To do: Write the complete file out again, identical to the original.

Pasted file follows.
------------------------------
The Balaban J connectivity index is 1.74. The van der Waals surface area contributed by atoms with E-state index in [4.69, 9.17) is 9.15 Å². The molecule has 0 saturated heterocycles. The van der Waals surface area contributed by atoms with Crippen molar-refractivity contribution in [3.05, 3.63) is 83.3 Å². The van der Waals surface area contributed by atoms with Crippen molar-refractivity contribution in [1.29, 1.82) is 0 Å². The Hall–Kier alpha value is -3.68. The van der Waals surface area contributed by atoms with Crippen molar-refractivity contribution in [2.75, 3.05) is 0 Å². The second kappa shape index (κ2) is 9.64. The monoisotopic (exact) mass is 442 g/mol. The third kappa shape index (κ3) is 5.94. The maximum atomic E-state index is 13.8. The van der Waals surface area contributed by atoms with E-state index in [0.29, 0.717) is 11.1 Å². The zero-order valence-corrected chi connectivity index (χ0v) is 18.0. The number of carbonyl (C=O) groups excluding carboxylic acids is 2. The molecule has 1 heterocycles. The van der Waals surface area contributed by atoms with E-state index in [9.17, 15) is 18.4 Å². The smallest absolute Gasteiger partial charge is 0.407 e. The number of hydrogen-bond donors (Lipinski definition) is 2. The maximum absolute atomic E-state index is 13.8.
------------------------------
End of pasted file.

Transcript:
The Balaban J connectivity index is 1.74. The van der Waals surface area contributed by atoms with E-state index in [4.69, 9.17) is 9.15 Å². The molecule has 0 saturated heterocycles. The van der Waals surface area contributed by atoms with Crippen molar-refractivity contribution in [3.05, 3.63) is 83.3 Å². The van der Waals surface area contributed by atoms with Crippen molar-refractivity contribution in [1.29, 1.82) is 0 Å². The Hall–Kier alpha value is -3.68. The van der Waals surface area contributed by atoms with Crippen molar-refractivity contribution in [2.75, 3.05) is 0 Å². The second kappa shape index (κ2) is 9.64. The monoisotopic (exact) mass is 442 g/mol. The third kappa shape index (κ3) is 5.94. The maximum atomic E-state index is 13.8. The van der Waals surface area contributed by atoms with E-state index in [0.29, 0.717) is 11.1 Å². The zero-order valence-corrected chi connectivity index (χ0v) is 18.0. The number of carbonyl (C=O) groups excluding carboxylic acids is 2. The molecule has 1 heterocycles. The van der Waals surface area contributed by atoms with E-state index in [9.17, 15) is 18.4 Å². The smallest absolute Gasteiger partial charge is 0.407 e. The number of hydrogen-bond donors (Lipinski definition) is 2. The maximum absolute atomic E-state index is 13.8.